The incident is reportedly the first time shots have been fired along the Sino-Indian border in more than four decades, but both sides have blamed the other for violating bilateral agreements and taking “provocative” actions.
In a statement on Monday night, a spokesperson for the Chinese People’s Liberation Army’s Western Theater Command said Indian troops “illegally crossed” the Line of Actual Control (LAC), the loosely defined demarcation line that separates the two countries, and entered the Shenpao mountain region near the southern bank of Pangong Tso, a strategically located lake in the western section of the 2,100 mile (3,379 kilometer) long border.
“The Indian troops brazenly fired warning shots at Chinese border patrols troops who came up to negotiate, and the Chinese border troops were forced to take countermeasures to stabilize the situation,” said Senior Colonel Zhang Shuili, the Chinese military spokesperson, without specifying what those “countermeasures” were.
Calling it a “serious military provocation,” Zhang asked the India side to “immediately stop dangerous actions … strictly restrain frontline troops and seriously investigate and punish personnel who fired shots to ensure similar incidents do not occur again.”
On Tuesday, the Indian army rejected China’s accusations and called the statement “an attempt to mislead their domestic and international audience.”
It said the Indian troops had “exercised great restraint and behaved in a mature and responsible manner,” and instead accused the Chinese military of “blatantly violating agreements and carrying out aggressive maneuvers.”
According to India, it was the Chinese troops who attempted to “close in” on one of the forward positions held by Indian soldiers along the border. When dissuaded by Indian troops, the Chinese People’s Liberation Army (PLA) soldiers fired “a few rounds in the air in an attempt to intimidate” them, a statement from the Indian military said.
“At no stage has the Indian Army transgressed across the LAC or resorted to use of any aggressive means, including firing,” the statement said.
“First shots” in decades
This is the believed to be first time shots have been fired along the Sino-Indian border since 1975, when four Indian soldiers were killed by Chinese troops in a remote pass on the eastern end of the border, according to Harsh V. Pant, a professor of International Relations at King’s College, London.
On Tuesday, Zhao Lijian, a spokesperson for China’s Foreign Ministry, confirmed the incident was the first shooting along the border in 45 years and claimed that “the Indian side fired shots to the Chinese border troops first.”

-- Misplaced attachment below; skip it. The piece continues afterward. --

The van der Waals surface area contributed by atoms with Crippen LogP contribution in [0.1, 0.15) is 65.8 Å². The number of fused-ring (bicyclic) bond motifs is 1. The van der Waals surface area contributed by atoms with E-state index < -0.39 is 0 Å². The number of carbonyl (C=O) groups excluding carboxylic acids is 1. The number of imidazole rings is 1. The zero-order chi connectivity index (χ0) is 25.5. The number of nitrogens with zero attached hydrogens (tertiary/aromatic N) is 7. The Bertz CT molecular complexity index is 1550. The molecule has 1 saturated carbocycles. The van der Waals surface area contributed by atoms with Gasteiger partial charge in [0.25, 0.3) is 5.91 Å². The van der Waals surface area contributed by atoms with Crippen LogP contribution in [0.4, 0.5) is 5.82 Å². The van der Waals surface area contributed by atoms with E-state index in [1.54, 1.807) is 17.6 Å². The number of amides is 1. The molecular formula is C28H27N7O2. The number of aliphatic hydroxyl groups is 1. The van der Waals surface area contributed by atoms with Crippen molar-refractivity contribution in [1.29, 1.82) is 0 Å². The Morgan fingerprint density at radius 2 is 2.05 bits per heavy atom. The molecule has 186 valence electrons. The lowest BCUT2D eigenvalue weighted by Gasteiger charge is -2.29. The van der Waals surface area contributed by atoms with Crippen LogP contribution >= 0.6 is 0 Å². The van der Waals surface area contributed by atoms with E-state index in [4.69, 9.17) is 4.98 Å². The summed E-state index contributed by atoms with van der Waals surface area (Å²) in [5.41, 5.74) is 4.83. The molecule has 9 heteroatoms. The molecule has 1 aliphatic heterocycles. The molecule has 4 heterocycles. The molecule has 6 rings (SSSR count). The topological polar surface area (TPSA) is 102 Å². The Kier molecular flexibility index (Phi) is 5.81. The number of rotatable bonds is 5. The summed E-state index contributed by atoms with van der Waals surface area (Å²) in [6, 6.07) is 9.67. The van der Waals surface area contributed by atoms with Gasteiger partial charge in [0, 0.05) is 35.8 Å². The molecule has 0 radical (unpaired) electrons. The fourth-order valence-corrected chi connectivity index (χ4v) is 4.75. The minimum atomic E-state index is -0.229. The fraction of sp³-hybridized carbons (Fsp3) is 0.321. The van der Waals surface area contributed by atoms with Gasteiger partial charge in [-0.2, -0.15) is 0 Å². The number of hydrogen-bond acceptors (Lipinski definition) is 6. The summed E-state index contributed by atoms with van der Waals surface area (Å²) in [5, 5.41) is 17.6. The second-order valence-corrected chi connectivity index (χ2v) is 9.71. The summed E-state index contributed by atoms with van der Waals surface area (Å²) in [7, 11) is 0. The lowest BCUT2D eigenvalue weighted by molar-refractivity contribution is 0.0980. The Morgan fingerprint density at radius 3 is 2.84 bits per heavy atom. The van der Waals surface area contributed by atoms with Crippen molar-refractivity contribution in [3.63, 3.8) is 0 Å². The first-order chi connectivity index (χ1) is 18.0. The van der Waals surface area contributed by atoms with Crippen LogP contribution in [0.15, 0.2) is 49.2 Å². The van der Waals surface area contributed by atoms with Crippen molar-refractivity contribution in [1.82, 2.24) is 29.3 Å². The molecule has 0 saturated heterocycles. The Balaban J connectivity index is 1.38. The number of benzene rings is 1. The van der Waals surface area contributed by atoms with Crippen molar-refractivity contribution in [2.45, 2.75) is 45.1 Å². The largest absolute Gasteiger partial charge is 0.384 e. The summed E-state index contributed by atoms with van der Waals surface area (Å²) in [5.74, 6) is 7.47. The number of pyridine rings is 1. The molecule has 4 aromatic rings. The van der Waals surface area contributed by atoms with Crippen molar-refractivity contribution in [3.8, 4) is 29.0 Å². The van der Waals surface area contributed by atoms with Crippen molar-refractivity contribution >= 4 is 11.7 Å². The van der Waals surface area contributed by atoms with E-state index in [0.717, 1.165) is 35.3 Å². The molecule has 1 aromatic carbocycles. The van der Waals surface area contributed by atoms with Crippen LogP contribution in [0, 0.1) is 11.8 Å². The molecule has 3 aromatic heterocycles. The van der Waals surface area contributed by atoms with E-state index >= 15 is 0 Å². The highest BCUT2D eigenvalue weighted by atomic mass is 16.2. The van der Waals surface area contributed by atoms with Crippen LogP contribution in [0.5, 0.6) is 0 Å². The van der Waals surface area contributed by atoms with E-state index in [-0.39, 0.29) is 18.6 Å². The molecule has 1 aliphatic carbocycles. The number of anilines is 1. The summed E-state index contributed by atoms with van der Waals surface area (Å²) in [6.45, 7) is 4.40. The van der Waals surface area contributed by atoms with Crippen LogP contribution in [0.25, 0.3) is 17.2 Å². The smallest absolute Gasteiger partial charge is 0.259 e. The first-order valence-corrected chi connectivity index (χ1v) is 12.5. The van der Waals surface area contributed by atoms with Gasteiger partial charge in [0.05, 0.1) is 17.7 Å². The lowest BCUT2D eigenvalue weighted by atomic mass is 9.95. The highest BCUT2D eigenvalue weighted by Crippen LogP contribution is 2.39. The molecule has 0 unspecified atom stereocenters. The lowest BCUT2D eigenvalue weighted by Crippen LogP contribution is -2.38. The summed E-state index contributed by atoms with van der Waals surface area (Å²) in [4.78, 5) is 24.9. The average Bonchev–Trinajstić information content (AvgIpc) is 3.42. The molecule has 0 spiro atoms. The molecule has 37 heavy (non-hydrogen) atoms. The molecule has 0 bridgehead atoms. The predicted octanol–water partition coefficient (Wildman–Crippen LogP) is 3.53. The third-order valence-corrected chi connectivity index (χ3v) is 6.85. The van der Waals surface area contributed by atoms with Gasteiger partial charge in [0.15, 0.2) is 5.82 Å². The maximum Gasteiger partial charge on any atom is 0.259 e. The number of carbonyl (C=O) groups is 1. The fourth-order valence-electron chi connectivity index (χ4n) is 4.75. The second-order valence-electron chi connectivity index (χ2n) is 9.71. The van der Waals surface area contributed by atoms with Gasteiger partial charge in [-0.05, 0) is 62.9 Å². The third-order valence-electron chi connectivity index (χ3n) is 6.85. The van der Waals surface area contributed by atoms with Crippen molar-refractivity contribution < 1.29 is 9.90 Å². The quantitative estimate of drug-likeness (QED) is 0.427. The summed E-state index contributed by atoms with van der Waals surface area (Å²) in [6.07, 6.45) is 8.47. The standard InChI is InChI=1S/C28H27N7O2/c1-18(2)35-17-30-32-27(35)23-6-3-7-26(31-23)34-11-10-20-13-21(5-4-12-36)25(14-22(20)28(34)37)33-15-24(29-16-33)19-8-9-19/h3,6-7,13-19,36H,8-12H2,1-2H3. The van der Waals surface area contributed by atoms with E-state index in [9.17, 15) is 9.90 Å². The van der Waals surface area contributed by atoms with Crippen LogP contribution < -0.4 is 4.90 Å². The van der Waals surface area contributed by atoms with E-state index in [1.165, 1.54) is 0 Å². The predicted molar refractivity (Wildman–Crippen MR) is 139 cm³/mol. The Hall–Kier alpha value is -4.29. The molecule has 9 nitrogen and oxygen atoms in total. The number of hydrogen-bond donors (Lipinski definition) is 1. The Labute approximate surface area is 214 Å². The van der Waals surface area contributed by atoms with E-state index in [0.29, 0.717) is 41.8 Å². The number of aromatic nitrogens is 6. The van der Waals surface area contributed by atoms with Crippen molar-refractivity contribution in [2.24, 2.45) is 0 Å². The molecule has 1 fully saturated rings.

“The tranquility is interrupted by the shots. The Chinese side always stress that both sides should peacefully settle our differences through dialogue and consultation,” Zhao said at a news conference.
China and India have been sparring over the area that surrounds the Pangong Tso Lake since the two fought a bloody border war in 1962. The Line of Actual Control, which passes through the lake, was established in the wake of the original conflict. Though it shows up on maps, India and China do not agree on its precise location and both regularly accuse the other of overstepping it, or seeking to expand their territory.
In 1996, the two countries signed an agreement which states that neither side shall open fire within 2 kilometers (1.24 miles) from the LAC to “prevent dangerous military activities.”
That was among a series of agreements signed by China and India since 1993 to “keep forces at the minimum level at the border” and “shape the behavior of troops,” said Indian’s Minister of External Affairs Subrahmanyam Jaishankar.
“If these are not observed, then it raises very, very important questions. At this moment, I note that this very serious situation has been going on since the beginning of May,” he said at an event on Monday.
Both sides adhered to the agreement in a violent face-off in the Galwan Valley not far from Pangong Tso in June. During that dispute, soldiers fought with fists, stones and nail-studded bamboo poles in a bloody brawl that left at least 20 Indian soldiers killed. China has never acknowledged any casualties from that clash.The situation was temporarily resolved after the two sides engaged in talks and withdrew soldiers. But tensions flared again last week when Delhi and Beijing accused each other’s troops of carrying out provocative actions near Pangong Tso.
Du Youkang, a professor in South Asia studies at Fudan University in Shanghai, said the warning shots were a “serious” escalation of the border dispute.
“Both sides have had a consensus, knowing that things could blow up once shots are fired. Even firing into the air should not have been allowed,” he said.
Monday’s incident comes as both sides are engaged in high-level talks in a bid to deescalate tensions. Last Friday, the Chinese and Indian defense ministers met on the sidelines at the Shanghai Cooperation Organization in Moscow, and the two countries’ foreign ministers are scheduled to meet there on Thursday.
But Pant, the professor at King’s College, London, said he believed tensions on the Sino-Indian border will become a “new normal.”
“The trust has completely disappeared from the relationship … The LAC is going to be extremely volatile and it will remain so for the foreseeable future unless a permanent resolution to the problem is found,” he said.
“Because the older paradigm, the older frameworks, have completely fallen apart and there are no new frameworks at the moment as the two nations are struggling to come to terms with this reality.”
CNN’s Manveena Suri and Shawn Deng contributed to reporting.